Time Warner Cable's Contractual Loophole Allows It To Tell Local Politicians It Has Received Zero Complaints
from the which-is-the-least-likely-thing-to-ever-have-happened dept
How plausible is it for a company that routinely ranks at the bottom of customer satisfaction surveys to claim it has had "no complaints?" Time Warner Cable did exactly that on its way to extending its franchise agreement with Keene, New Hampshire through 2023. Broadband Reports has the details:
Last month in Keene, New Hampshire, the Keene City Council was voting on whether to add a second local channel (which would give the city more revenue) through Time Warner Cable. In exchange, Time Warner Cable wanted to extend the franchise agreement with the city for an additional five years, or the year 2023. While the rest of the council agreed to give Time Warner Cable the extension, one Councilor had a bit of an issue with the way that Time Warner Cable was running their business.Yes, that last part is true. TWC's franchise agreement contains some language that allows it to whitewash its horrible track record. Bill Neilson at Broadband Reports spoke with the objecting council member, who forwarded him the no-problems-here contractual clause.
Even though the Council voted 4-1 in favor of the second channel, Councilor Terry M. Clark expressed his disappointment with Time Warner Cable on their refusal to adhere to the original franchise agreement signed with the city years back that forces Time Warner Cable to tell the City Council about any complaints that they receive from customers:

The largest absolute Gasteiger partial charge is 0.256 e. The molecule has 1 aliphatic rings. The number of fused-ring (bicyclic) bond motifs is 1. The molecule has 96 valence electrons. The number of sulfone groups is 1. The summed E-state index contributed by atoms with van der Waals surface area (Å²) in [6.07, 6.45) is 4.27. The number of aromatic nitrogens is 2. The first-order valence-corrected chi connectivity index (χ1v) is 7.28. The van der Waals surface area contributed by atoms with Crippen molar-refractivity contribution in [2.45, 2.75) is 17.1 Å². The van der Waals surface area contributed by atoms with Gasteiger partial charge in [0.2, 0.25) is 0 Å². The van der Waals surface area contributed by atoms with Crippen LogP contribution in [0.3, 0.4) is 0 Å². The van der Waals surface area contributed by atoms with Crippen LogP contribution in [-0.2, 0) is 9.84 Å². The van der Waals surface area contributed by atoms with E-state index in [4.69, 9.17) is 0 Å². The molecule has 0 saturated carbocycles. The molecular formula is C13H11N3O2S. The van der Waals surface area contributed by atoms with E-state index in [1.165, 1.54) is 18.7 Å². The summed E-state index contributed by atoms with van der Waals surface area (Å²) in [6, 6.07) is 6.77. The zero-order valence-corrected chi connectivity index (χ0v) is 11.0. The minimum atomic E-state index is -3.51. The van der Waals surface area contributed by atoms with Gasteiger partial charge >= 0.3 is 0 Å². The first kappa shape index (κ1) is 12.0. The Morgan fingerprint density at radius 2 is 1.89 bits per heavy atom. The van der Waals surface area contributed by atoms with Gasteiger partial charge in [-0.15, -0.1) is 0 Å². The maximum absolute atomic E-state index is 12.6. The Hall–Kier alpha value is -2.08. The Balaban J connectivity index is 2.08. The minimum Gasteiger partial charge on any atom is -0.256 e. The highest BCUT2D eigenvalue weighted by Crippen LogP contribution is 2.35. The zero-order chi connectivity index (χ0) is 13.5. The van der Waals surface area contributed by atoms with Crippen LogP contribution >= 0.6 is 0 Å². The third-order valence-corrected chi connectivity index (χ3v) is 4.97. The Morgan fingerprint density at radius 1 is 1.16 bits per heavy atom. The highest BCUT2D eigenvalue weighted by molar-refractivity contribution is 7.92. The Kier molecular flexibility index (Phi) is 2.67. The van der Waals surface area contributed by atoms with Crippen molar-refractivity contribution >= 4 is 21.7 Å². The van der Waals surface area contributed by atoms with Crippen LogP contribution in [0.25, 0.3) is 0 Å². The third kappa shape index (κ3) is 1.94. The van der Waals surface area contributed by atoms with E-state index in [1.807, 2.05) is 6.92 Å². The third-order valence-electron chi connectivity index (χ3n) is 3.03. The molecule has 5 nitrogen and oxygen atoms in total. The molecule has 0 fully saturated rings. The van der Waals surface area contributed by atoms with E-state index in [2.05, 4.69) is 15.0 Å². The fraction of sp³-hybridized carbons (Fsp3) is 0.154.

"They reported back that they had no complaints," Clark said at last week’s meeting. "I asked, ‘Why?’ They said because they weren't required to write them down."
Except as limited by federal law or FCC regulations concerning privacy, Franchisee shall maintain a record of all such complaints and such records shall be available at Franchisee's local offices for at least two years for inspection by the Franchising Authority as it may from time to time request, during regular business hours and upon reasonable notice. Nothing herein shall be deemed to require Franchisee to maintain records of oral complaints, which can be handled to the customer's satisfaction in the course of the initial conversation in which the complaint is made or does not require technical field response. Upon request, the Franchisee shall provide to the Franchising Authority an accounting of the number and nature of such complaints.Oral complaints apparently don't need to be recorded for posterity if they are handled with a single phone call, or if a technician is never sent out. The key here would seem to be "to the customer's satisfaction," but it appears TWC isn't going to let itself get bogged down by discussions about whether or not the end user was actually satisfied. Presumably, "handled in a single phone call" is still valid (and unrecordable) even if the person is bounced from useless rep to useless rep for hours or simply spends an unimaginable amount of time on hold. As long as someone on TWC's end can put a check in the "resolved" box at the end of the conversation (and keep technicians from leaving the building), the complaint is off the record.